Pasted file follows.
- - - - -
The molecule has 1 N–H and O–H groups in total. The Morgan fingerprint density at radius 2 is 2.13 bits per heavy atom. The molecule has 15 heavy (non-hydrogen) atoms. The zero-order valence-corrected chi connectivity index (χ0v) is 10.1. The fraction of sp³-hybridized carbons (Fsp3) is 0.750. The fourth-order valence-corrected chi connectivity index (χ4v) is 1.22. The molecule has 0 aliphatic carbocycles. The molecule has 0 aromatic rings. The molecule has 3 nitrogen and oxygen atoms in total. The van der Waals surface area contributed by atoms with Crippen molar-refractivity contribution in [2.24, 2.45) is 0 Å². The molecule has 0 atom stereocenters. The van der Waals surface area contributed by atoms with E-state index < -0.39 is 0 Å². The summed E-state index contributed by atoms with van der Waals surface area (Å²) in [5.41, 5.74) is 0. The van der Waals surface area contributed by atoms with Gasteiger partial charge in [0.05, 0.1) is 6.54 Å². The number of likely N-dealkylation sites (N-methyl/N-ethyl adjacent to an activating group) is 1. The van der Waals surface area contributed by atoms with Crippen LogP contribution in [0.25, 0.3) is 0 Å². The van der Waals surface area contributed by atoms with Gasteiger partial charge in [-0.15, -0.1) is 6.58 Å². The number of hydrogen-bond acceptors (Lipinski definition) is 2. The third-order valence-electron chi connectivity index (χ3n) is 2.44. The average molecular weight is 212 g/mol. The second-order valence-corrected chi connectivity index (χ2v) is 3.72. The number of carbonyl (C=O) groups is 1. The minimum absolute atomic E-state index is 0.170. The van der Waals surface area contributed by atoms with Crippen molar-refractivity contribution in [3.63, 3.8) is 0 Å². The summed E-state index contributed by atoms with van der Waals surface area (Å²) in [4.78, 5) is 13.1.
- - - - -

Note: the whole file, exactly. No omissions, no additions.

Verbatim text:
The molecule has 1 N–H and O–H groups in total. The Morgan fingerprint density at radius 2 is 2.13 bits per heavy atom. The molecule has 15 heavy (non-hydrogen) atoms. The zero-order valence-corrected chi connectivity index (χ0v) is 10.1. The fraction of sp³-hybridized carbons (Fsp3) is 0.750. The fourth-order valence-corrected chi connectivity index (χ4v) is 1.22. The molecule has 0 aliphatic carbocycles. The molecule has 0 aromatic rings. The molecule has 3 nitrogen and oxygen atoms in total. The van der Waals surface area contributed by atoms with Crippen molar-refractivity contribution in [2.24, 2.45) is 0 Å². The molecule has 0 atom stereocenters. The van der Waals surface area contributed by atoms with E-state index < -0.39 is 0 Å². The summed E-state index contributed by atoms with van der Waals surface area (Å²) in [5.41, 5.74) is 0. The van der Waals surface area contributed by atoms with Gasteiger partial charge in [0.05, 0.1) is 6.54 Å². The number of likely N-dealkylation sites (N-methyl/N-ethyl adjacent to an activating group) is 1. The van der Waals surface area contributed by atoms with Crippen LogP contribution in [0.25, 0.3) is 0 Å². The van der Waals surface area contributed by atoms with Gasteiger partial charge in [-0.15, -0.1) is 6.58 Å². The number of hydrogen-bond acceptors (Lipinski definition) is 2. The third-order valence-electron chi connectivity index (χ3n) is 2.44. The average molecular weight is 212 g/mol. The second-order valence-corrected chi connectivity index (χ2v) is 3.72. The number of carbonyl (C=O) groups is 1. The minimum absolute atomic E-state index is 0.170. The van der Waals surface area contributed by atoms with Crippen molar-refractivity contribution in [3.63, 3.8) is 0 Å². The summed E-state index contributed by atoms with van der Waals surface area (Å²) in [4.78, 5) is 13.1.